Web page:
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Foreign Aid that Actually Works: Teaching Men to Fish

The U.S. provides more than $15 billion in aid (not counting substantial aid in Iraq as part of reconstruction) to countries around the world every year.

Because of the nature of government, some of it works, but much of it gets sucked up by either the bureaucracies or corruption of both the giving and receiving countries.

The World Bank is plagued by the same problems:

Kickbacks, payoffs, bribery, embezzlement, and collusive bidding plague bank-funded projects around the world, a U.S. News analysis shows. The scale of the problem is enormous: Knowledgeable analysts believe corrupt practices of one type or another may be associated with more than 20 percent of the funds disbursed by the bank each year.

Today at NYT, Nicholas Kristof files an inspiring video report on micro-lending-- an anti-poverty strategy in which organizations distribute very small investments (as small as $25) from comparatively rich Westerners to very poor citizens of developing countries who wish to start their own businesses. This idea, when it works, manages to reach those citizens (many of them women) who are ignored by banks and marginalized by their own societies. When it really works, it manages to teach men to fish instead of giving them fish, which is good for those men, the customers they serve, and the economies of these countries.

Kristof became the business partner of a baker in Kabul, Afghanistan--Abdul Satar-- who has recently opened the second in his chain of establishments. In the video report, he goes to visit the baker and

"He now benefits from economies of scale when he buys flour and also firewood for his oven," Kristof notes.

"If you come back in 10 years, maybe I'll have six more bakeries," Satar tells Kristof.

Want to give it a try? You can browse at for borrowers whose stories interest you. Accion, the Grameen Bank in Bangladesh, and SHARE, which targets rural women in India, are other groups involved in this kind of lending.

The Boston Globe points out that micro-lending is not a cure-all. It, as other forms of aid, faces some of the same accountability issues. Companies doing lending must make sure that money actually goes to start small businesses, and checking up can be relatively hard in remote, rural areas of developing countries. But, with micro-lending, the market naturally provides an accountability where government welfare-style aid does not.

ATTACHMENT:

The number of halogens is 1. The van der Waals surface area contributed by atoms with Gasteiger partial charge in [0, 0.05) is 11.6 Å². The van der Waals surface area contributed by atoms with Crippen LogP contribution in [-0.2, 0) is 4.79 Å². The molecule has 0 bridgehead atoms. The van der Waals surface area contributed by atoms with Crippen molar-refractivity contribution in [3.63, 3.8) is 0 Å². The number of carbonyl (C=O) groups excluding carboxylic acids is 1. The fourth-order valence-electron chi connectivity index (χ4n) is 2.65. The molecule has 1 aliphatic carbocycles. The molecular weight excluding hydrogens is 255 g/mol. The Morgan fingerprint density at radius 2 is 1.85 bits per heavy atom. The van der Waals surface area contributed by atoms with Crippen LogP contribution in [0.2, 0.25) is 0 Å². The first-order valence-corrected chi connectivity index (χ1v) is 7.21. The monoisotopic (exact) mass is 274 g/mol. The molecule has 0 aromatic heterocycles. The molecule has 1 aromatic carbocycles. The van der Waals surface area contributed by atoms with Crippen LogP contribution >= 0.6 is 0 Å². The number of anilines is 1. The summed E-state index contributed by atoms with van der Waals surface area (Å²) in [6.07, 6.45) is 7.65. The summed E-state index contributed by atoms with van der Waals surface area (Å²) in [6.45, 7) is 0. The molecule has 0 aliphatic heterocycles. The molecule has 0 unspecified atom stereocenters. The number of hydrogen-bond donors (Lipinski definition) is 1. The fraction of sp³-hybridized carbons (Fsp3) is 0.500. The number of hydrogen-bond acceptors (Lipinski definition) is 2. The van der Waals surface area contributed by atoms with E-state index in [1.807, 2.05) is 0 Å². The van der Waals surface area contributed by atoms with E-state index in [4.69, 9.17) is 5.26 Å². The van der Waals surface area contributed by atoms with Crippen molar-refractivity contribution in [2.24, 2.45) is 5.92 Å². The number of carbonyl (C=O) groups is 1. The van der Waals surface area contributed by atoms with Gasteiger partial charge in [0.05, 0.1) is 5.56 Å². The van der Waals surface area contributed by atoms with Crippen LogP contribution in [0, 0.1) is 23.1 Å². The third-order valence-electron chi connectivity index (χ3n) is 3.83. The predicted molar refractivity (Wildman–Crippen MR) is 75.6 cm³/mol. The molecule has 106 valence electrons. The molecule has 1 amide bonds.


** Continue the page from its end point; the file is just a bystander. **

Accion explains its lending process:

Because of the poverty of our clients, we send loan officers to meet potential borrowers in their places of work, where we also weigh intangibles like references from customers and neighbors, and the loan officer’s own “gut feeling” about the microentrepreneur's drive to succeed. This character-based lending allows us to go "beyond the numbers" and develop a more complete picture of a potential borrower than a traditional credit score.

Borrowers either apply for loans individually, or, if they lack physical collateral or a co-signer, they team up with a few other borrowers. Known as solidarity group lending, this method allows members to cross-guarantee one another’s loans in lieu of collateral. ACCION spearheaded this approach in the 1970s to help bring microlending to the poorest of the economically active population.

First loans start small – as low as $100 in Latin America and $500 in the United States. Borrowers who repay their loans on time are eligible for increasingly larger loans. This process, called stepped lending, keeps initial risk at a minimum while allowing microentrepreneurs to carefully grow their businesses and increase their incomes.

And, instead of taking a hand-out and eating for a month, a man like Abdul Satar can take a loan, employ a few people, and feed thousands for years. That's a beautiful way to beat poverty.

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